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Theory and Practice of Technology-Based Music Instruction$
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Jay Dorfman

Print publication date: 2013

Print ISBN-13: 9780199795581

Published to Oxford Scholarship Online: November 2020

DOI: 10.1093/oso/9780199795581.001.0001

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PRINTED FROM OXFORD SCHOLARSHIP ONLINE (oxford.universitypressscholarship.com). (c) Copyright Oxford University Press, 2021. All Rights Reserved. An individual user may print out a PDF of a single chapter of a monograph in OSO for personal use. date: 21 September 2021

Teaching Methods and Teacher Behaviors

Teaching Methods and Teacher Behaviors

Chapter 5 (p.70) Teaching Methods and Teacher Behaviors
Theory and Practice of Technology-Based Music Instruction

Jay Dorfman

Oxford University Press

TBMI differs from simple integration in that this type of teaching emphasizes direct student engagement with technology for introducing, reinforcing, and assessing learning experiences. While teachers’ uses of technology are encouraged, the main idea associated with TBMI is that teachers design experiences during which student engagement with music technologies is essential ; students are learning music by experiencing it from within. This encourages construction of new knowledge through creativity and builds on previous experiences. In this chapter and the next, we will address several questions: 1. Why are new teaching methods associated with TBMI? 2. What are the dispositions of teachers as they develop teaching methods for TBMI? 3 .How are these methods designed? 4.How do teachers function physically in the TBMI classroom? 5.How do teachers connect theory and practice in the act of teaching TBMI lessons? Answering these questions will help you to understand exactly how TBMI lessons look and how to carry out lessons in a space designed for them. It makes sense that traditional music teaching uses traditional methods. When choir teachers, for example, direct an ensemble, they typically make use of techniques they saw their own teachers use or that they were taught to employ during their own teacher education programs. While they may be using new music, and the students are new from year to year, the techniques teachers use go essentially unchanged. Teachers determine learning objectives for their students through a process of diagnosis, adherence to curriculum guidelines, and sometimes through input from the students themselves. But once those learning objectives are determined, in reality, the teaching methods that teachers employ are dictated by the demands of the material the students are to learn. When choir teachers encounter a passage in a piece of music that requires soft singing, they will employ the techniques they know to encourage their students to sing softly while maintaining proper breath support and diction. And so it is in other types of music instruction–the technique matches the content. TBMI presents us with different content and therefore with a new set of techniques to convey material.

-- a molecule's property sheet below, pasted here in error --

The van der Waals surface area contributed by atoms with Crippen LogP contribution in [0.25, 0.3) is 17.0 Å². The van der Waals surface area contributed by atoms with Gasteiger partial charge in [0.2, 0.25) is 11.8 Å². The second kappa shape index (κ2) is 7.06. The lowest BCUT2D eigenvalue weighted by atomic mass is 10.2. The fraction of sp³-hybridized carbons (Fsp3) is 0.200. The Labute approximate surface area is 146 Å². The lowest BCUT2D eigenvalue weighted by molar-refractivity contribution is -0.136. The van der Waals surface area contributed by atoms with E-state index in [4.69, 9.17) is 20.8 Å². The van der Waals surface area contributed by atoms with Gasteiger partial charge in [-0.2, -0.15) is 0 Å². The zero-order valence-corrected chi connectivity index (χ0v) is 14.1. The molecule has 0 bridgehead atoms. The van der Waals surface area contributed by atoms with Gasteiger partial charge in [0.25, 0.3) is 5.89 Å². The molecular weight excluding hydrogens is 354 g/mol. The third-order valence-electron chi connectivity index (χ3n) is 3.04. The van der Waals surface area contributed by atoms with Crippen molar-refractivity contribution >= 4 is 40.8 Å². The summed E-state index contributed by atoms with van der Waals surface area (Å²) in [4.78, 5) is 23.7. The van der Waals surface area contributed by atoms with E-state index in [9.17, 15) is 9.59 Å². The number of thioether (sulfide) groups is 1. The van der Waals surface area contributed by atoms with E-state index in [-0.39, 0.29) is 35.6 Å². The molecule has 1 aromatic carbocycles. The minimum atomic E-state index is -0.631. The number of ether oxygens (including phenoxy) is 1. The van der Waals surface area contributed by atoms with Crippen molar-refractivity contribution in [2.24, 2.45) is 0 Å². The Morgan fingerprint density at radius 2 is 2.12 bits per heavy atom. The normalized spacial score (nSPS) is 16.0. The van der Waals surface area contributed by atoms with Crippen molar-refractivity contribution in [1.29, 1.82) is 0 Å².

Keywords:   OmniDazzle, PowerPoint, Ultrabeat drum machine module, coaching method, dispositions, ergonomics, group audio controller system, interactive whiteboards, lab arrangement, professional development

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